Hope this helps with your dilemma!

Happy Travels,

Jennifer

Jennifer

My name: Jennifer Gaines, but my friends call me Gaines, Jenni-Dallas or just plain Jenn.

(Find me on Twitter @jenngaines)

Travel ambitions: It's my mission to visit each of the New 7 Wonders and to step foot on every continent before my next milestone birthday.

Greatest travel lesson learned: Find the local hangouts to experience the real, true culture of a place. During a trip to Europe, my friends and I spent several days with a French family in the small town of Vichy. We had a private party in their family-run creperie, feasting on cheese-stuffed crepes and sampling wine that we picked up in the Bordeaux region a few days earlier. Their English wasn’t much better than my French, which is limited to a few well-known phrases from Moulin Rouge and the question: Parlez-vous anglais? (I'm proud to say that I can spout this question off in several different languages, and luckily most Europeans do indeed speak English!) After a few bottles of wine, the language barrier was hardly noticeable (slurring actually sounds the same in French!), and we managed to swap stories about life in other places. What a slice of local flavor!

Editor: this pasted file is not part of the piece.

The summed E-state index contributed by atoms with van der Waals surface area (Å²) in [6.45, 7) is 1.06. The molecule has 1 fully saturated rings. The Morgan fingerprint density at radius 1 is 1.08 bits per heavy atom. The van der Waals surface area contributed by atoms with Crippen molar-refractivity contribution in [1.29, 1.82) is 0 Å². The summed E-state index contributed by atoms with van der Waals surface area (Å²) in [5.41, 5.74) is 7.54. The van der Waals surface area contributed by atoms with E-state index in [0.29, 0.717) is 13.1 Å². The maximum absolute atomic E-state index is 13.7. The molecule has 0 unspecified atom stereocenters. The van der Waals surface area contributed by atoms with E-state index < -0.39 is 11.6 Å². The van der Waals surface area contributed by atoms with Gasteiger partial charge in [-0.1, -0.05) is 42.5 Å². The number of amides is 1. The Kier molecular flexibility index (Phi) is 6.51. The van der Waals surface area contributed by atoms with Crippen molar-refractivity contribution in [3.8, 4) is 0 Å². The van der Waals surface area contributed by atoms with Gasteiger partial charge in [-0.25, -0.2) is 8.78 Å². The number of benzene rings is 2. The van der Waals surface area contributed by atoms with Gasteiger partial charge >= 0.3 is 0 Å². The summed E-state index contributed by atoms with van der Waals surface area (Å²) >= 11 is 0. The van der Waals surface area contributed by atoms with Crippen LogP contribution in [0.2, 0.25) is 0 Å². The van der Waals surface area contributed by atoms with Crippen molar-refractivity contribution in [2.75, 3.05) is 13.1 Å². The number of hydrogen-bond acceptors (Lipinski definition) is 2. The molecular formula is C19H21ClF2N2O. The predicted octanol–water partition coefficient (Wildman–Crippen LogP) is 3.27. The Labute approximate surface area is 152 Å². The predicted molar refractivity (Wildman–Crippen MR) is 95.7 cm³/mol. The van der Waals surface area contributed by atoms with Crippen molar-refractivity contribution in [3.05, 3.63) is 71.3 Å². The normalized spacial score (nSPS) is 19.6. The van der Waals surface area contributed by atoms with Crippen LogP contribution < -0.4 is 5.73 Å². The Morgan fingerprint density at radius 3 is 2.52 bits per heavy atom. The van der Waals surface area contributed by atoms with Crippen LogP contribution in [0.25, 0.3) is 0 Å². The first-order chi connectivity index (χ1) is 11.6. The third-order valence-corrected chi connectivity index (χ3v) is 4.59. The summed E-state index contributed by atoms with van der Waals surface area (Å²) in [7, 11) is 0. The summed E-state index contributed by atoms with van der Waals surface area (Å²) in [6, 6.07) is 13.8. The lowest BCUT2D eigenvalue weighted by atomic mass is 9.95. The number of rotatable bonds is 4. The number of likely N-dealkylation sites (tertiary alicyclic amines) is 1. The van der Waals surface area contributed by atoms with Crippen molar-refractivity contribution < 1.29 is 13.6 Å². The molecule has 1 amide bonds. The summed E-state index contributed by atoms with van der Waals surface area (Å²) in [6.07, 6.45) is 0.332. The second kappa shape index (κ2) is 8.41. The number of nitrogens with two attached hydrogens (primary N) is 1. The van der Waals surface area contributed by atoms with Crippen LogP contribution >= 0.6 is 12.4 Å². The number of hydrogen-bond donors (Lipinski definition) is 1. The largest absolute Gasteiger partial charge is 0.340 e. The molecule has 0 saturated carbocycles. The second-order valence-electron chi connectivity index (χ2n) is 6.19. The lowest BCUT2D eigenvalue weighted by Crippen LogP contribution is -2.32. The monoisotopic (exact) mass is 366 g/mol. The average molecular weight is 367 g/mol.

My most beloved place in the whole world is: My grandparents place in Texas. It’s a 10-acre oasis in between two sprawling cities: Dallas and Fort Worth. A creek runs through their enormous backyard, where Granddad built a deck over the water. The entire place is shrouded with all types of trees (mainly pecan), blocking the Texas sun in the summer. Dusk is the best time to sit on the deck, drink a glass of ice tea and watch baby raccoons from the spring litter surround their back porch as Gram feeds them bread (no lie!). There will be dozens of raccoons eating on any given night. In the fall, my family gathers in the courtyard in front of their house for an annual “weenie roast.” Granddad lights the bonfire, and we roast dogs and s'mores. Yes, y’all, we’re from Texas!